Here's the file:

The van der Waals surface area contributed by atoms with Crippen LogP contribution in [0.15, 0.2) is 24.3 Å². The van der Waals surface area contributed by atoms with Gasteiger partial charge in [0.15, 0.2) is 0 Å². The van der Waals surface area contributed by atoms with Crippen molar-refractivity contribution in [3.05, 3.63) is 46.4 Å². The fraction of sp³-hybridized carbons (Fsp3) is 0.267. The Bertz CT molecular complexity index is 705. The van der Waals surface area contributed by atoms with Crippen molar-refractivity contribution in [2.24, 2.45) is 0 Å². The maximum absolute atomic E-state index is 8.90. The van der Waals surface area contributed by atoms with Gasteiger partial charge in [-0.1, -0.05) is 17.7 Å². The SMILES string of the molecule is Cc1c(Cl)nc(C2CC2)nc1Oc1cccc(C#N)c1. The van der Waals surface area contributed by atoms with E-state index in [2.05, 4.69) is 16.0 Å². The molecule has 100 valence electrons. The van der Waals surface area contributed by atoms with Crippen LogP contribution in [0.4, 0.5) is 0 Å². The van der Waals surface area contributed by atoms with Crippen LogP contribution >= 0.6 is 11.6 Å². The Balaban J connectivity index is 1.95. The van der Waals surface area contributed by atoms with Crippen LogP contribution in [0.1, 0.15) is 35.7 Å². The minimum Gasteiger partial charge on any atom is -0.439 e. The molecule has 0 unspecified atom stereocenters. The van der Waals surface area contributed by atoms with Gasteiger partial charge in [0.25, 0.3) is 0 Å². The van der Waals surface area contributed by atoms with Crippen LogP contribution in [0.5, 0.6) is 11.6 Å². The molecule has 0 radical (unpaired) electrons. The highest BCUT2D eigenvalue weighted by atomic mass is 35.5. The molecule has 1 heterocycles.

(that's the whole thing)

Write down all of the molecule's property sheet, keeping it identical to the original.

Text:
The van der Waals surface area contributed by atoms with Crippen LogP contribution in [0.15, 0.2) is 24.3 Å². The van der Waals surface area contributed by atoms with Gasteiger partial charge in [0.15, 0.2) is 0 Å². The van der Waals surface area contributed by atoms with Crippen molar-refractivity contribution in [3.05, 3.63) is 46.4 Å². The fraction of sp³-hybridized carbons (Fsp3) is 0.267. The Bertz CT molecular complexity index is 705. The van der Waals surface area contributed by atoms with Crippen molar-refractivity contribution in [2.24, 2.45) is 0 Å². The maximum absolute atomic E-state index is 8.90. The van der Waals surface area contributed by atoms with Gasteiger partial charge in [-0.1, -0.05) is 17.7 Å². The SMILES string of the molecule is Cc1c(Cl)nc(C2CC2)nc1Oc1cccc(C#N)c1. The van der Waals surface area contributed by atoms with E-state index in [2.05, 4.69) is 16.0 Å². The molecule has 100 valence electrons. The van der Waals surface area contributed by atoms with Crippen LogP contribution in [0.4, 0.5) is 0 Å². The van der Waals surface area contributed by atoms with Crippen LogP contribution >= 0.6 is 11.6 Å². The Balaban J connectivity index is 1.95. The van der Waals surface area contributed by atoms with Crippen LogP contribution in [0.1, 0.15) is 35.7 Å². The minimum Gasteiger partial charge on any atom is -0.439 e. The molecule has 0 unspecified atom stereocenters. The van der Waals surface area contributed by atoms with Gasteiger partial charge in [0.25, 0.3) is 0 Å². The van der Waals surface area contributed by atoms with Crippen LogP contribution in [0.5, 0.6) is 11.6 Å². The molecule has 0 radical (unpaired) electrons. The highest BCUT2D eigenvalue weighted by atomic mass is 35.5. The molecule has 1 heterocycles.